Alzheimer Disease

Alzheimer Disease

  • alzheimer disease

Dementia is an increasing problem and Alzheimer’s Disease (AD) is the most common form of dementia in
older adults, accounting for 60-80% of dementia cases. It is a leading cause of morbidity and mortality in
the aging population.

There are three interrelated hypotheses for the causes of AD including:

  1. Extracellular amyloid plaque formation due to increased production of amyloid beta42 in younger,
    genetically high-risk persons combined with reduced breakdown and removal among older persons
  2. Vascular disease that contributes to vascular dementia increased deposits of amyloid, and
    neurodegeneration
  3. Aging causes neurodegenera5on independent of amyloid and vascular
    disease.

Risk factors for Alzheimer disease include age (average age at diagnosis is 82 years with memory
concerns starting 16 years prior per the Rotterdam Study), family history of dementia (risk with a first-degree
relative with dementia is 10-30 percent), rare dominantly inherited gene mutations that impact
amyloid in the brain, the apolipoprotein E (APOE) epsilon 4 (e4)allele, and acquired risk factors.

Acquired risk factors include high blood pressure at midlife (age 45 to 65); abnormal lipids (cholesterol)
especially in mid-life and specifically with elevated total cholesterol or low-density lipoprotein
cholesterol (LDL); cerebrovascular disease associated with hypertension, diabetes, smoking, obesity, low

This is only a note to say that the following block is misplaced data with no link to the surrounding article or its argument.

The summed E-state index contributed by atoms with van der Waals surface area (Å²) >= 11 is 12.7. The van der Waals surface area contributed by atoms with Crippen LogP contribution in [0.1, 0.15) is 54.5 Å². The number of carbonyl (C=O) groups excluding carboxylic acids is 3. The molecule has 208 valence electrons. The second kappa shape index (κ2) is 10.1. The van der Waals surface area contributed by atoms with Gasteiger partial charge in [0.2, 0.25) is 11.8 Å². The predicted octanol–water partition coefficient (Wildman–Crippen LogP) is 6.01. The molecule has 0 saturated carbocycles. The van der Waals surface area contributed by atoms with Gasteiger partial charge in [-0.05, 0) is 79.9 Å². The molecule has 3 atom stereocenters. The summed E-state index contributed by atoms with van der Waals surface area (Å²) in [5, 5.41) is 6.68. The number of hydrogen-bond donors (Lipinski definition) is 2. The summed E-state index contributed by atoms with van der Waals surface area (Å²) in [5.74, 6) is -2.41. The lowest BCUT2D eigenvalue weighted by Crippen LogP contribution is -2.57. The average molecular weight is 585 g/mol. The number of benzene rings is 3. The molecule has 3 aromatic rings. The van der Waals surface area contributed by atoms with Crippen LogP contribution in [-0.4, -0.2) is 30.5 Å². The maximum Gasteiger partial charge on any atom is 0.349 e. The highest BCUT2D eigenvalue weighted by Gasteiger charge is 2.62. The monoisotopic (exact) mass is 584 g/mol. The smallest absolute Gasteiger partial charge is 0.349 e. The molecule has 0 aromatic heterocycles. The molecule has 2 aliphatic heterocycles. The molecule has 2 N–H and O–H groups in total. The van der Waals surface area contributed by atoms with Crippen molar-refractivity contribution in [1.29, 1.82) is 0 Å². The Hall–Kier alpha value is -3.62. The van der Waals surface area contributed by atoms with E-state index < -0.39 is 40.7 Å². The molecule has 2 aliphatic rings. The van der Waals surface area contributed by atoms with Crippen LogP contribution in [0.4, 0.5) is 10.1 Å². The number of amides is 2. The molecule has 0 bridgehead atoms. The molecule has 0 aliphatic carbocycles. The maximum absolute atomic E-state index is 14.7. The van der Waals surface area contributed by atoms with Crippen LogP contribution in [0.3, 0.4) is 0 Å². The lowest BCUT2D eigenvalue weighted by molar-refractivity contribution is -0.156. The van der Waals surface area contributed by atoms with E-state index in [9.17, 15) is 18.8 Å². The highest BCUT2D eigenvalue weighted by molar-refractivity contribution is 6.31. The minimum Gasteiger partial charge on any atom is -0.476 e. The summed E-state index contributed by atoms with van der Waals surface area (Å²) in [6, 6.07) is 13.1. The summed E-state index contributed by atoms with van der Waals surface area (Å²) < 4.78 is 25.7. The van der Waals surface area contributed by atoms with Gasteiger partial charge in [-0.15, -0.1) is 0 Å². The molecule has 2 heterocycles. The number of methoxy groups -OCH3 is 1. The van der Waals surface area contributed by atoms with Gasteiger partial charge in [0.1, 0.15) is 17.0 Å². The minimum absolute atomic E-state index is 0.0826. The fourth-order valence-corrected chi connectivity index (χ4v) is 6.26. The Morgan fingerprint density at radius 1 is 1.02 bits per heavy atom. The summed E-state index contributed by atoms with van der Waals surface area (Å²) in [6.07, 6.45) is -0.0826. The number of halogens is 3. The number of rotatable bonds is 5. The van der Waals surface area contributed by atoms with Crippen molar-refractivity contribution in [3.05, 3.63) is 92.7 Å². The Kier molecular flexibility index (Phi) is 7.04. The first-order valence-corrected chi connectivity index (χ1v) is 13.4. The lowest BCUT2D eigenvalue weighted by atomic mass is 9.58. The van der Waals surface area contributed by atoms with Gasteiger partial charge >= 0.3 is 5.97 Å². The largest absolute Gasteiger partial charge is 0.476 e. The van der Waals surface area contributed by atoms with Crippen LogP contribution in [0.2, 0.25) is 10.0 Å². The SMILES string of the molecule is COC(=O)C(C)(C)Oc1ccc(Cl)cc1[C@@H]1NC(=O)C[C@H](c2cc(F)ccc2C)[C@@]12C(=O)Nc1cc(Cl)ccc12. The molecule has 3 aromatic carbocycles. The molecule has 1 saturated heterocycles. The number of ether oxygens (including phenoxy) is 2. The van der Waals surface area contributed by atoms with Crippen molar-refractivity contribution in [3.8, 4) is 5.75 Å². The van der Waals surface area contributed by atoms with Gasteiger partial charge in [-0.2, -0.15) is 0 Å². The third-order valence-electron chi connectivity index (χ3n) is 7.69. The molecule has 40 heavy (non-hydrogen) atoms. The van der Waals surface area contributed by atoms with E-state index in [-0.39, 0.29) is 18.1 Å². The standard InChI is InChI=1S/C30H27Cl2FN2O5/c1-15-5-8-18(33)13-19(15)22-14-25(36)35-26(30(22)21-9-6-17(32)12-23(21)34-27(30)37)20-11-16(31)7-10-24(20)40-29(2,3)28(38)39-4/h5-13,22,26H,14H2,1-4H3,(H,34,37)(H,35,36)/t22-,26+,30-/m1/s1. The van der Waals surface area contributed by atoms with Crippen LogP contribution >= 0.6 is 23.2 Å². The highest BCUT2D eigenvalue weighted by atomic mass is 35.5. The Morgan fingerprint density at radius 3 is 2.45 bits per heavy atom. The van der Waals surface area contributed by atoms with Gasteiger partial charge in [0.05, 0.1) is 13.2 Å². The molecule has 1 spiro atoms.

physical activity and hyperlipidemia; type 2 diabetes and obesity; poor lifestyle and low physical activity;
brain trauma with loss of consciousness of 30 plus minutes; medications including benzodiazepines,
anticholinergics, antihistamines, opioids, possibly proton pump inhibitors (malabsorption of B12 and
other nutrients long-term) with long-term exposure, and environmental risk factors including
secondhand smoke, air pollution, and pesticides.

To reduce the risk of AD, especially for people with early dementia and/or risk factors for dementia, we
recommend maintaining or increasing physical activity and exercise; increasing cognitive leisure activities
(memory training using external memory cues) and social interaction; treating hypertension, diabetes
and high cholesterol to reduce the risk of cerebrovascular disease, and consuming Mediterranean-style
diets that are high in fruits, vegetables, fish, nuts, and oils that have health benefits including reduced
cardiovascular risk. Vitamin E may have a modest benefit in slowing disease progression in patients with
mild to moderate AD, but is not recommended in otherwise healthy adults. There is some evidence that
Vitamin D deficiency is associated with cognitive impairment.

We all have much to learn about Alzheimer Disease but optimizing our health, especially between age
45 to 65 years of age, has the potential to delay or prevent a large number of dementia cases worldwide.


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